Consumers hesitant about providing personal information online, but most do it anyway
- Nearly 1 in 2 people (47%) with a credit or debit card provided their entire Social Security number in an online form in the past month.
When we conducted this survey in August 2019, just 40% had done so. This increase may have occurred because of fluctuations in the job market — applying for unemployment and onboarding at new jobs (while working remotely) may require submitting a Social Security number in a digital form.
- 74% of consumers are hesitant to provide their full Social Security number.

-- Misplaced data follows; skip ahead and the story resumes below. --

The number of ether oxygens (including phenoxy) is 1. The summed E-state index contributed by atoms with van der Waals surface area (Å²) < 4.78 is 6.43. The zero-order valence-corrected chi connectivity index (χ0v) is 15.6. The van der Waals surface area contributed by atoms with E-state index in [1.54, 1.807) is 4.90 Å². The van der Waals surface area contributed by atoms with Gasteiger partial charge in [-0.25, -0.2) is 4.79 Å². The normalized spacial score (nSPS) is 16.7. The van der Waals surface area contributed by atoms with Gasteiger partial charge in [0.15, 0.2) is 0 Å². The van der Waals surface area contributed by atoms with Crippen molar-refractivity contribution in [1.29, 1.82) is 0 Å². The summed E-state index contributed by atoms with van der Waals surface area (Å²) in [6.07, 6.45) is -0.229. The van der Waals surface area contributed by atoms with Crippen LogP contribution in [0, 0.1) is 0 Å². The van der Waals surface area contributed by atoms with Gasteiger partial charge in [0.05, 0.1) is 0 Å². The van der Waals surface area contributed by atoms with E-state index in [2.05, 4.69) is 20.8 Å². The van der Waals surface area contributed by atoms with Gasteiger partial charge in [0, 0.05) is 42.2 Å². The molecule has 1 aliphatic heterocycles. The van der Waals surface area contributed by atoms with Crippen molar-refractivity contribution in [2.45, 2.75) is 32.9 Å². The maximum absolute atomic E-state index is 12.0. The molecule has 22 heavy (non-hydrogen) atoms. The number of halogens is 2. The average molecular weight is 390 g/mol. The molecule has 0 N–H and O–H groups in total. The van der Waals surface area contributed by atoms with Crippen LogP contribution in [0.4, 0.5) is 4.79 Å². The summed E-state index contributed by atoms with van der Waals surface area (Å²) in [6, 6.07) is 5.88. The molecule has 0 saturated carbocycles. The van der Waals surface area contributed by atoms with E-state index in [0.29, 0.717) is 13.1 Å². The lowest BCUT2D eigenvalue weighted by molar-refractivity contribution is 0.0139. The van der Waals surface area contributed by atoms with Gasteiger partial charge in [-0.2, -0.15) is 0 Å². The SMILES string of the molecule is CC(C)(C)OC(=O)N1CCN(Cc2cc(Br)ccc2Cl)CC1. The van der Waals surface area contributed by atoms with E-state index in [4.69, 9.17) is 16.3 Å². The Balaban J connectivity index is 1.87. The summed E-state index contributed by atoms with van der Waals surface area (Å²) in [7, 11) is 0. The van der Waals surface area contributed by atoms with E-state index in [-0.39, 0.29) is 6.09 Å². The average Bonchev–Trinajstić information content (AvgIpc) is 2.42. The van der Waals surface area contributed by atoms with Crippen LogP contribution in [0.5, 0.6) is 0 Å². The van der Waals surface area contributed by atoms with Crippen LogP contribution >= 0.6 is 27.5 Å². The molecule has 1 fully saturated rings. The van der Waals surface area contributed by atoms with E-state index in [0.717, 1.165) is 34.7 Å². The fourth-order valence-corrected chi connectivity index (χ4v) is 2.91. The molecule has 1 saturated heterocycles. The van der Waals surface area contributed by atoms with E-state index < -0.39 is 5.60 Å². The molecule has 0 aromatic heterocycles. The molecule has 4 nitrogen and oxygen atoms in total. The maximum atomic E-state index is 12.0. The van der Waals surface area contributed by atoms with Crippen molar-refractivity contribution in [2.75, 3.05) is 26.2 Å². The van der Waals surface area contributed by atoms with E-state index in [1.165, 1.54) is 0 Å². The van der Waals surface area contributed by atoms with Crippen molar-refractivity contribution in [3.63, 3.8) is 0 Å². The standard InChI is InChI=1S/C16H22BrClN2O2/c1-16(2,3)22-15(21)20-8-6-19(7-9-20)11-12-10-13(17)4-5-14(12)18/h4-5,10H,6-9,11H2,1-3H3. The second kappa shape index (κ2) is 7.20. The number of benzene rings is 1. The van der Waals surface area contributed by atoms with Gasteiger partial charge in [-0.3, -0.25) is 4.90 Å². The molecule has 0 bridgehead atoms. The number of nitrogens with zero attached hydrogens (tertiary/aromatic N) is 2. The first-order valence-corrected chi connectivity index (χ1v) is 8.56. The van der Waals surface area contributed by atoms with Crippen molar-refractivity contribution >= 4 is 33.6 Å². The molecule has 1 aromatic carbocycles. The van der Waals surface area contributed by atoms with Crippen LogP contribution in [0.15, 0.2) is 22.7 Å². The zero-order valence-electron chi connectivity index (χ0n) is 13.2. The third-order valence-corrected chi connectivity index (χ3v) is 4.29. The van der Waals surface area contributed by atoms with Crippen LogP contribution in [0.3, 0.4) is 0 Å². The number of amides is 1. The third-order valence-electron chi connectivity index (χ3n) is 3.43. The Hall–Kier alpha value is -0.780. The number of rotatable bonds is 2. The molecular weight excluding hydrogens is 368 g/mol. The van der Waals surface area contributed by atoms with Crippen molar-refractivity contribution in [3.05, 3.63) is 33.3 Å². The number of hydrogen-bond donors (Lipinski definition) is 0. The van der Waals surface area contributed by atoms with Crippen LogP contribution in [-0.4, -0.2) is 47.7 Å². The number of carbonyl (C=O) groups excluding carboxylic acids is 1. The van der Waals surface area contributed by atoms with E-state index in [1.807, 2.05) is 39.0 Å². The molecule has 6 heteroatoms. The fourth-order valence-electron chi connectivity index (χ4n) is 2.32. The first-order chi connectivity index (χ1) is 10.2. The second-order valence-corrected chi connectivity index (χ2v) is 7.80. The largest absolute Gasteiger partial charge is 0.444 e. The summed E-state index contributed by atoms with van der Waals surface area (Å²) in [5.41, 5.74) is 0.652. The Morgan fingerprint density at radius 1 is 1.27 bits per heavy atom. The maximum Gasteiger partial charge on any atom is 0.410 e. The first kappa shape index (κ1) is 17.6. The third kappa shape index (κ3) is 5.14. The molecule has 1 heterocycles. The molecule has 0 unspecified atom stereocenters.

- 49% of people are hesitant to provide the last four digits of their SSN.
- This concern about providing personal information extends to addresses (43%), dates of birth (41%), and first and last names (37%).
- 70% of cardholders with a Facebook account reported opting to "sign in with Facebook" if given the option rather than creating a new account on a website, at least some of the time.
Nearly half of cardholders were victims of a data breach within the last year — here's how to protect yourself
Considering that 47% of cardholders reported that their personal information was exposed in a data breach over the past year (with 14% experiencing this more than once), consumers may want to take stronger steps to protect their identity.